Magazine article AI Magazine

The AAAI-2001 Robot Exhibition

Magazine article AI Magazine

The AAAI-2001 Robot Exhibition

Article excerpt

* The 2001 American Association for Artificial Intelligence Mobile Robot Exhibition provided an opportunity for Al researchers to interact and share ideas. Despite some difficulties with environment and timing, the primary objective of disseminating information was achieved. A short summary of each robot demonstrates the variety in form and function among the exhibitions.

The 2001 American Association for Artificial Intelligence (AAAI) Mobile Robot Exhibition provided a forum for robots to operate outside a competitive arena. With a wide variety in behavior and form, the robots in the exhibition created a sense of the broad range of function in the robotic community. As one of the only events with no scoring or judges, the exhibition takes on a very different feel and allows robots with different objectives to be shown and discussed. The exhibition has provided past Al researchers with new perspectives and ideas. Exhibitors have also benefited through hands-on exposure to real robots from other institutions.

The extreme diversity, however, presents numerous challenges. At the most basic level, finding the proper way to interact with an audience presents a challenge. Although most visitors are able to quickly and easily understand competitive robots and their tasks, the exhibited robots have no such context to quickly identify their work. The robots are often out of their natural environments, which can further obscure the purpose of a particular project. Finally, with no implicit timing or natural cycle, the exhibition takes on a completely amorphous quality that, in contrast to the natural scheduling of a competition, creates difficulty in finding or holding audiences.

This year's exhibitors were able to overcome many of these obstacles, though, and generate conversation about several important Al topics. Each of the following projects was presented at the exhibition as well as discussed in a more detailed talk on the final day of the workshop.

Air Hockey with Humanoid Robot DB

Programming a robot is often a complex and involved task. For many tasks, examples of successful runs are provided over and over by humans. By allowing the robot to learn and practice behaviors at run time, Darrin Bentivegna aims to create robots that can learn and adjust their behaviors without the traditional programming interface.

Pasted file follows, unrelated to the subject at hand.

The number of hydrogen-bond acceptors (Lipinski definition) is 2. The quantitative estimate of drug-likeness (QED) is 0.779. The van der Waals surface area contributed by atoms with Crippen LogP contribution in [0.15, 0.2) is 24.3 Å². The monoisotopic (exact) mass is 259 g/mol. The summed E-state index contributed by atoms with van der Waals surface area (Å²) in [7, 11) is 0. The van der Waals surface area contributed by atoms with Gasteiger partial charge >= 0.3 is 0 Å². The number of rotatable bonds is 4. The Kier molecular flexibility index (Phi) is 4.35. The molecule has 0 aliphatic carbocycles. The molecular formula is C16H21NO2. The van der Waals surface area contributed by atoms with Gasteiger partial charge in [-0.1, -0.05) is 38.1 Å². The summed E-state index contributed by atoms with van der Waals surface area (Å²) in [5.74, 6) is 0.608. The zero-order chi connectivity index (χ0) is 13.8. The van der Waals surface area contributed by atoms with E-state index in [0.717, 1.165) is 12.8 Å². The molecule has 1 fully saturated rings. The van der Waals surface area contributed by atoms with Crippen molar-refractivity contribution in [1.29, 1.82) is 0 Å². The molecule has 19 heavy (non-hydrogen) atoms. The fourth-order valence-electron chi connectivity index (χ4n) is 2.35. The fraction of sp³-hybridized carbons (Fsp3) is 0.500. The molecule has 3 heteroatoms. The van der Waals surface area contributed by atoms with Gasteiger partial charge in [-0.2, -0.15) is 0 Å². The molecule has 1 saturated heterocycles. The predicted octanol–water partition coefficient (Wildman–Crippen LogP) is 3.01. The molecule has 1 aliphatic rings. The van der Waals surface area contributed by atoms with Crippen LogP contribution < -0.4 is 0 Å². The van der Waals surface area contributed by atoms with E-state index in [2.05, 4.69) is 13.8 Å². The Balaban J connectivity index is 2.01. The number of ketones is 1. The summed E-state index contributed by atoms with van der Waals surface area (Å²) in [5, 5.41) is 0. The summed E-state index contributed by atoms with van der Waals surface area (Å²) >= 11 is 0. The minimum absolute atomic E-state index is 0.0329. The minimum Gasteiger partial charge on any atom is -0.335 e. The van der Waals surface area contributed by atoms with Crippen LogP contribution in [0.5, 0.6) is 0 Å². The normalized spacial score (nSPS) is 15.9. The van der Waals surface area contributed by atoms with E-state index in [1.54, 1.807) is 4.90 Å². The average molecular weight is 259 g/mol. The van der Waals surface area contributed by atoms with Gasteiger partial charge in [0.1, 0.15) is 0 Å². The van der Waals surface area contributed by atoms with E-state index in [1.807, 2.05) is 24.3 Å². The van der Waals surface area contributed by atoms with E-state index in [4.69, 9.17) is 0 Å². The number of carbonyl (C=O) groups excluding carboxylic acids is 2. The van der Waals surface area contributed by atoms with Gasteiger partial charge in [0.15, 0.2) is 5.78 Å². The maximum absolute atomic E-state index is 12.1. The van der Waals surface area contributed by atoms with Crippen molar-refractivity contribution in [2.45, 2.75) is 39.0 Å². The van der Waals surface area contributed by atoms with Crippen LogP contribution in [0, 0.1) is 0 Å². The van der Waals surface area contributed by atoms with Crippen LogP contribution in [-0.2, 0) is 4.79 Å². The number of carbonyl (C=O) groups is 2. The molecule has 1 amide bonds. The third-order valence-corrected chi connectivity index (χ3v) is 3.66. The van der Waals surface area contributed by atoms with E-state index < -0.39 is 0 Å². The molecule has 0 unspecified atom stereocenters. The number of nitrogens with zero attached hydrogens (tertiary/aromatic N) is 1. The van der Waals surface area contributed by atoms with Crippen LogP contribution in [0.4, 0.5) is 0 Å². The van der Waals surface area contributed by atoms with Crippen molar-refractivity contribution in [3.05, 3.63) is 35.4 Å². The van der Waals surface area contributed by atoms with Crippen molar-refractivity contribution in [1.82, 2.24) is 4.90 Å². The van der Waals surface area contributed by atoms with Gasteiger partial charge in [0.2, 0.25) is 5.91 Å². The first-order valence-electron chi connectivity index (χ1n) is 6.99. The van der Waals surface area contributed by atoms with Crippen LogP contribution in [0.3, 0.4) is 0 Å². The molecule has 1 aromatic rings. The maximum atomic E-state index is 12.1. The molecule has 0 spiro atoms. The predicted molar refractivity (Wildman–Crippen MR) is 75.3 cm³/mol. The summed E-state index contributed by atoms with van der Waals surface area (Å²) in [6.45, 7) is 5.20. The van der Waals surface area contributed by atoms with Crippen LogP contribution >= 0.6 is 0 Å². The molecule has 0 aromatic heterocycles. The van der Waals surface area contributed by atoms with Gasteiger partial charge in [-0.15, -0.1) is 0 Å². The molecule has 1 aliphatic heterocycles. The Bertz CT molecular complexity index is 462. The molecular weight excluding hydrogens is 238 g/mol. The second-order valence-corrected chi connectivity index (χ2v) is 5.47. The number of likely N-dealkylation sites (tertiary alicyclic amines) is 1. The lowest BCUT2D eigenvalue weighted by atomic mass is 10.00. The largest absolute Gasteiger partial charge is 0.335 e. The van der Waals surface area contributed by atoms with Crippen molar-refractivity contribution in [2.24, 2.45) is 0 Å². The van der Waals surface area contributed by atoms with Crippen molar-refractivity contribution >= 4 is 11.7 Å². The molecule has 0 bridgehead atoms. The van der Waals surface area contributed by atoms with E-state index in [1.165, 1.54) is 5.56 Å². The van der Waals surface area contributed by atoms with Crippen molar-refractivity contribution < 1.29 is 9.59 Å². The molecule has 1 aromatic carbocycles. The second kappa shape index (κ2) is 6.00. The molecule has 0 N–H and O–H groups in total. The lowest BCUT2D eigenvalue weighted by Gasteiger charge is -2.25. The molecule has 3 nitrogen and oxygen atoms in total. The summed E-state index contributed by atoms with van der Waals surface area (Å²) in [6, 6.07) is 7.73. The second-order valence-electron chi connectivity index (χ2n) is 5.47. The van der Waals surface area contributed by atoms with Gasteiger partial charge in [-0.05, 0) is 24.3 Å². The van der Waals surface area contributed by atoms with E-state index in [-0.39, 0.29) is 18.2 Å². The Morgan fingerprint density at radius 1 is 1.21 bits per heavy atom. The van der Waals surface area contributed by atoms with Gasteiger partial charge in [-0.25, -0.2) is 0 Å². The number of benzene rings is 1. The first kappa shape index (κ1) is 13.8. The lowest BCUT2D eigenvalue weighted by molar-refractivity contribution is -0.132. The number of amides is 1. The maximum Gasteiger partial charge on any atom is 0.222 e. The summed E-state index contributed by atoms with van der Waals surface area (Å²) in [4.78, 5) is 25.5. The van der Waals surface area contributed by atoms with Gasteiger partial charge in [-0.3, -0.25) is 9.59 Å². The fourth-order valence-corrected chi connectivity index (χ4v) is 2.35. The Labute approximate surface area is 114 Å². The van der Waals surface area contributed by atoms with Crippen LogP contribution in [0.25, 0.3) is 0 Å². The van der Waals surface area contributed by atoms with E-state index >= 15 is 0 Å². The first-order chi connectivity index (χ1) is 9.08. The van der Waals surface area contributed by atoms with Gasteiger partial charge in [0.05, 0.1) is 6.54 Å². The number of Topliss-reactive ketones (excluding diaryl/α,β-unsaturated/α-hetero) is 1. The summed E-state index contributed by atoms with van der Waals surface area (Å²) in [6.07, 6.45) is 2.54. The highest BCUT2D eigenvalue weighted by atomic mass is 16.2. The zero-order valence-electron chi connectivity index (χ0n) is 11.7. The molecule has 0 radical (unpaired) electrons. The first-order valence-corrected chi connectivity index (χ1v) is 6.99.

This question has been explored in different game domains, with the most recent work involving air hockey against a humanoid robot. After a human has specified some primitives (such as "defend the goal"), the system is able to break the primitives down, use the parts to create goals and desired outcomes, and generate motion as well as an error signal to learn from.

Both a video of the system and a laptop with a simulation were available at the exhibit. Together, they provided observers with both a sense of the difficulty of the task as well as some perspective on what the system has accomplished

-Darrin Bentivegna, Georgia Institute of Technology

SCOUT

The Center for Distributed Robotics focuses on creating small, inexpensive teams of mobile robots. Using wireless networks to both communicate with each other and transmit pictures, these robots have been optimized for surveillance tasks. With two eight-bit processors and little sensing, the focus of this research has been on the development of a distributed control system that allows these robots to operate cooperatively using shared resources (figure 1).

In addition to their innovative control, these robots demonstrated several clever mechanical feats. A later revision of the cylinder robots is able to change the radius of their wheels, allowing them to gain greater speed and reliability without compromising their small package size. A spring-loaded winch mechanism also allowed the small robots to jump out of trouble spots and over some small obstacles that presented problems. …

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